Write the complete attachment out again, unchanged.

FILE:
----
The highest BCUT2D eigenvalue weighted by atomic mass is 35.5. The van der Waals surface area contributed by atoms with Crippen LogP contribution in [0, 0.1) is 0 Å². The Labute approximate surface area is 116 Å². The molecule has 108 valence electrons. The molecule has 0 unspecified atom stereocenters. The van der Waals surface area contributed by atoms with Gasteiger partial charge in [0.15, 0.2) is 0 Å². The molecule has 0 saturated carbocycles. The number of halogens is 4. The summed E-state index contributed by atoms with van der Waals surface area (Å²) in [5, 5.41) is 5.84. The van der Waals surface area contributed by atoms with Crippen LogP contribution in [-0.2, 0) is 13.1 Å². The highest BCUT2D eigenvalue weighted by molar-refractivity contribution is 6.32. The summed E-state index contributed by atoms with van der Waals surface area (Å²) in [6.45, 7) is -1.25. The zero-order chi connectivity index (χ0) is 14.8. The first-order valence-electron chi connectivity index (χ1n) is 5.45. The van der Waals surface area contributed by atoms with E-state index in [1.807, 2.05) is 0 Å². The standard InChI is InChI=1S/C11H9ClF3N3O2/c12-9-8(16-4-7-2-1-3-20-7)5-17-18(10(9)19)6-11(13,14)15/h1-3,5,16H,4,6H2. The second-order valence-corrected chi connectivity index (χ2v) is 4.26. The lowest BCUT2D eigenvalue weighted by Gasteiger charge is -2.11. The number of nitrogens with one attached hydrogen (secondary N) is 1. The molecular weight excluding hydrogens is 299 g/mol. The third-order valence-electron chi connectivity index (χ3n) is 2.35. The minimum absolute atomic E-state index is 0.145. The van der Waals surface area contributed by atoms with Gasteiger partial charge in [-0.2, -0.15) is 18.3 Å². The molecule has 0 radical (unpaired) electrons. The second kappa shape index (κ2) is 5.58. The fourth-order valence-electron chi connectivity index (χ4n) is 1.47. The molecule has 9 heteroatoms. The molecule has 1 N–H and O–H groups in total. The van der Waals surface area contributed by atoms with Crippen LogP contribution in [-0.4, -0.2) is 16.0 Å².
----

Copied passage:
The highest BCUT2D eigenvalue weighted by atomic mass is 35.5. The van der Waals surface area contributed by atoms with Crippen LogP contribution in [0, 0.1) is 0 Å². The Labute approximate surface area is 116 Å². The molecule has 108 valence electrons. The molecule has 0 unspecified atom stereocenters. The van der Waals surface area contributed by atoms with Gasteiger partial charge in [0.15, 0.2) is 0 Å². The molecule has 0 saturated carbocycles. The number of halogens is 4. The summed E-state index contributed by atoms with van der Waals surface area (Å²) in [5, 5.41) is 5.84. The van der Waals surface area contributed by atoms with Crippen LogP contribution in [-0.2, 0) is 13.1 Å². The highest BCUT2D eigenvalue weighted by molar-refractivity contribution is 6.32. The summed E-state index contributed by atoms with van der Waals surface area (Å²) in [6.45, 7) is -1.25. The zero-order chi connectivity index (χ0) is 14.8. The first-order valence-electron chi connectivity index (χ1n) is 5.45. The van der Waals surface area contributed by atoms with E-state index in [1.807, 2.05) is 0 Å². The standard InChI is InChI=1S/C11H9ClF3N3O2/c12-9-8(16-4-7-2-1-3-20-7)5-17-18(10(9)19)6-11(13,14)15/h1-3,5,16H,4,6H2. The second-order valence-corrected chi connectivity index (χ2v) is 4.26. The lowest BCUT2D eigenvalue weighted by Gasteiger charge is -2.11. The number of nitrogens with one attached hydrogen (secondary N) is 1. The molecular weight excluding hydrogens is 299 g/mol. The third-order valence-electron chi connectivity index (χ3n) is 2.35. The minimum absolute atomic E-state index is 0.145. The van der Waals surface area contributed by atoms with Gasteiger partial charge in [-0.2, -0.15) is 18.3 Å². The molecule has 0 radical (unpaired) electrons. The second kappa shape index (κ2) is 5.58. The fourth-order valence-electron chi connectivity index (χ4n) is 1.47. The molecule has 9 heteroatoms. The molecule has 1 N–H and O–H groups in total. The van der Waals surface area contributed by atoms with Crippen LogP contribution in [-0.4, -0.2) is 16.0 Å².